Another more challenging consequence is differences in performance, such as when a child’s bad test performance indicates a developmental delay. It is possible that such an outcome actually reflects maturational plasticity (“late-blooming” effects) or that alternate pathways are being used. This phenomenon is especially apparent in adolescence and in bilingual children. The extent of rigidity in plasticity is currently a very hot topic. Specifically, it is being explored is determining the extent and time course according to which neural systems can reverse early harm and developmental stunting. The current understanding in the field is that even severe stunting in children, for example undernourishment, can be progressively reversed even if it occurs after some critical periods (0-3 years of age is generally considered the most influential developmental period).

Many children living in poverty have accumulated a history of hardship, and from the teacher’s perspective, it may seem best to invest time in students with a more promising outlook rather than exhaust efforts with students where the odds of academic success are stacked against them. However, if we take the message neuroscience suggests, then the teacher’s role is to guide and nurture a pathway of recovery that is different from the one expected in the curriculum for a typically developing student. Realistically, the teacher cannot possibly be expected to fix a serious disadvantage. Rather, the teacher could have a role akin to a facilitator of resilience and persistence, for example when detailing a personalized plan with an accommodated set of goals geared to the student’s observed progress. The understanding then becomes that if the plan is followed, then the course of the disadvantaged student should progressively become more similar to a typically developing classmate. This should be a core principle for guiding inclusion. To such end, there must be an emphasis on frequent curriculum-based assessment that focuses on effort and progress rather than just content.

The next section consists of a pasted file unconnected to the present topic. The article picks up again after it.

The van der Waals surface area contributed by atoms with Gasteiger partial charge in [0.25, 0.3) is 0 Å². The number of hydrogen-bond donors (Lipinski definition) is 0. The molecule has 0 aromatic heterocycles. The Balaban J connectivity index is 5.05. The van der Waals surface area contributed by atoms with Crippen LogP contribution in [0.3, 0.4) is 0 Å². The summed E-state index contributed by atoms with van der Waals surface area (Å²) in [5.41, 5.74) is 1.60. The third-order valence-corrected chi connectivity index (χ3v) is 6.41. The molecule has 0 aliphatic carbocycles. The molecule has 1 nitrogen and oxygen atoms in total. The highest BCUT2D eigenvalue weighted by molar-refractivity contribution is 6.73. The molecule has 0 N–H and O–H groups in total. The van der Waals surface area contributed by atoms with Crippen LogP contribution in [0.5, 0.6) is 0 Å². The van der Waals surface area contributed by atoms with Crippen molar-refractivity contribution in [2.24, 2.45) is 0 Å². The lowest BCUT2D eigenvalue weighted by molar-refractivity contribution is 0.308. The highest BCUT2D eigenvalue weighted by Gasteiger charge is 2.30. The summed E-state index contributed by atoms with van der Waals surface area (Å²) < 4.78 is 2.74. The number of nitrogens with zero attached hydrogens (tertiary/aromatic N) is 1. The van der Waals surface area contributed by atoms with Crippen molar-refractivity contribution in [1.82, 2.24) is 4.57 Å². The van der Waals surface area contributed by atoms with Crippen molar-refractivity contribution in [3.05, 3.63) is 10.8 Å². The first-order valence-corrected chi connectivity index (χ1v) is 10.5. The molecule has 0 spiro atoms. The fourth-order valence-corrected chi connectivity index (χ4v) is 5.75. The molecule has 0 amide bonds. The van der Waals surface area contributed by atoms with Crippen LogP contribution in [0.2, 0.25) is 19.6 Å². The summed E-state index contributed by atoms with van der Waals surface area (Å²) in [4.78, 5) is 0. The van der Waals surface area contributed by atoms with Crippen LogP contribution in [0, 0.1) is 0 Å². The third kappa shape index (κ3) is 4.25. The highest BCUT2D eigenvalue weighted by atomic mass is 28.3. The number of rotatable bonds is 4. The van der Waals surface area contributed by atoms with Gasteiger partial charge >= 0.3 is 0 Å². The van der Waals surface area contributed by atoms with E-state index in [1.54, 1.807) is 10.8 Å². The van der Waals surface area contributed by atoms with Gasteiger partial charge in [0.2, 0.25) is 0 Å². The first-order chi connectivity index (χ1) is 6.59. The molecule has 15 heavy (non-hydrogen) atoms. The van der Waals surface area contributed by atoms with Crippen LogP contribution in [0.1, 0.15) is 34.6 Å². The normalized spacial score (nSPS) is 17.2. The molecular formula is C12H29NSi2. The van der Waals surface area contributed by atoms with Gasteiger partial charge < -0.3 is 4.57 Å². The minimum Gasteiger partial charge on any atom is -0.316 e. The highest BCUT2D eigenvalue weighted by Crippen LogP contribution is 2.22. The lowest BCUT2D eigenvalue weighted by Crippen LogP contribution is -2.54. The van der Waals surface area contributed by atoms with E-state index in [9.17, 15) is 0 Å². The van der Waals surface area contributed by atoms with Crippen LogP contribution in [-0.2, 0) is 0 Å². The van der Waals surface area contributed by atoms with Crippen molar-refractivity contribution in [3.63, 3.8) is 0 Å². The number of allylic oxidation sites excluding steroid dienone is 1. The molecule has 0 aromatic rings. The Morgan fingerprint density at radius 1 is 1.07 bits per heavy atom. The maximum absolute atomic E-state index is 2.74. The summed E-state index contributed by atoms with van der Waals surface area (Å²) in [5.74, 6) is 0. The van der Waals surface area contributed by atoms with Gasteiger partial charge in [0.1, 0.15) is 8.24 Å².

Neurocognitive research confirms that children growing up in poverty have fewer opportunities for school-specific learning and stimulation. Children living in poverty tend to have fewer books and reading materials in the home and have less access to community services such as libraries. What children from low SES may be deprived of is the same kind of stimulation expected in middle-high SES children, one that will prepare them to do well in tests and school10, and more recently knowing how to use the new digital media and technology. For example, let us consider vocabulary acquisition. It is not simply the number of words that parents exchange with their children or how often children practice vocabulary exercises in the classroom; it is also how and why language is shared. If words tend to be tied to concepts that match academic content, and the transmission occurs in a safe and caring setting where learning is presented as a valued outcome by the role models (i.e., parents and teachers), then the learning process and activities will support readiness to learn in the classroom. Children will feel motivated to learn. Again, the approach to fostering resilience and persistence must be a collective goal of the school culture.

Generally, low-SES students do not hold the same values as teachers and the school system, which is often reflected in high rates of absences and disobedience towards school rules. If children come from an environment where survival is more likely linked with nonacademic values (for example, making money rather than attending school), then it is likely they will have less time and interest in school. It is essential that the school’s culture, including the teachers, acknowledges the setting from which these other values are formed and affirms positively the efforts to enrich and broaden them. Shared values should be built gradually, and recognize the achievement of many low-SES students in simply attending school. Any effort beyond coming to school and observing rules of conduct should be praised as much (or more) than actual content produced.

Interventions and curriculum

Studies of neurodevelopment in children and adolescents force us to face an ethical contradiction: High-SES children also experience forms of stress and challenges that can lead to problematic outcomes, but they are not automatically considered for intervention. These challenges are different from those experienced by low-SES children and more frequently related to the development of addiction and psychopathology. 11 However, children from wealthy backgrounds are not by default seen as eligible for intervention. This poses the question, why? This may be explained by the implicit deficit assumption attributed to children from low-SES and that children from wealthier backgrounds may be seen as the “normal” group.